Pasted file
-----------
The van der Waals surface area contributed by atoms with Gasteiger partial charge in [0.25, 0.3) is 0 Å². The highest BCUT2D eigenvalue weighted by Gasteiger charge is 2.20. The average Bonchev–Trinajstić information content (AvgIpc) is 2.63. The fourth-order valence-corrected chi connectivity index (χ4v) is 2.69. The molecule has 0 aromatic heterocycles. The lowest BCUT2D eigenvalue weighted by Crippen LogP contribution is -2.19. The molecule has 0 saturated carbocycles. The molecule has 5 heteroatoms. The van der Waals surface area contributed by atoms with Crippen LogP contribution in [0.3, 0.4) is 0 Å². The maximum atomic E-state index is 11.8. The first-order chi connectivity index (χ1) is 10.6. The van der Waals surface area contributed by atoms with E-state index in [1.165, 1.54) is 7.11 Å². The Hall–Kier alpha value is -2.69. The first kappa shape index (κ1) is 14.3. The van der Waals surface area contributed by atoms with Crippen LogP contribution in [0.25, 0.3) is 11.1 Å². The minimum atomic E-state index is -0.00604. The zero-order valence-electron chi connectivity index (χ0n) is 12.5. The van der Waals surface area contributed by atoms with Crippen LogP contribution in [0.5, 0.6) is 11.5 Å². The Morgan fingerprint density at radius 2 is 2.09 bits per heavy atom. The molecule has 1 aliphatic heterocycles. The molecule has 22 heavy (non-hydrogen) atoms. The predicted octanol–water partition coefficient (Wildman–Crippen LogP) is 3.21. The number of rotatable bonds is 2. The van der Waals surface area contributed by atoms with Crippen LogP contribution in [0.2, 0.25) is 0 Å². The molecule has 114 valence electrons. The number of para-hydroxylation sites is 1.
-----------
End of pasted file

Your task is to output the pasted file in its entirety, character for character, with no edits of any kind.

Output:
The van der Waals surface area contributed by atoms with Gasteiger partial charge in [0.25, 0.3) is 0 Å². The highest BCUT2D eigenvalue weighted by Gasteiger charge is 2.20. The average Bonchev–Trinajstić information content (AvgIpc) is 2.63. The fourth-order valence-corrected chi connectivity index (χ4v) is 2.69. The molecule has 0 aromatic heterocycles. The lowest BCUT2D eigenvalue weighted by Crippen LogP contribution is -2.19. The molecule has 0 saturated carbocycles. The molecule has 5 heteroatoms. The van der Waals surface area contributed by atoms with Crippen LogP contribution in [0.3, 0.4) is 0 Å². The maximum atomic E-state index is 11.8. The first-order chi connectivity index (χ1) is 10.6. The van der Waals surface area contributed by atoms with E-state index in [1.165, 1.54) is 7.11 Å². The Hall–Kier alpha value is -2.69. The first kappa shape index (κ1) is 14.3. The van der Waals surface area contributed by atoms with Crippen LogP contribution in [0.25, 0.3) is 11.1 Å². The minimum atomic E-state index is -0.00604. The zero-order valence-electron chi connectivity index (χ0n) is 12.5. The van der Waals surface area contributed by atoms with Crippen LogP contribution in [0.5, 0.6) is 11.5 Å². The Morgan fingerprint density at radius 2 is 2.09 bits per heavy atom. The molecule has 1 aliphatic heterocycles. The molecule has 22 heavy (non-hydrogen) atoms. The predicted octanol–water partition coefficient (Wildman–Crippen LogP) is 3.21. The number of rotatable bonds is 2. The van der Waals surface area contributed by atoms with Crippen LogP contribution in [0.2, 0.25) is 0 Å². The molecule has 114 valence electrons. The number of para-hydroxylation sites is 1.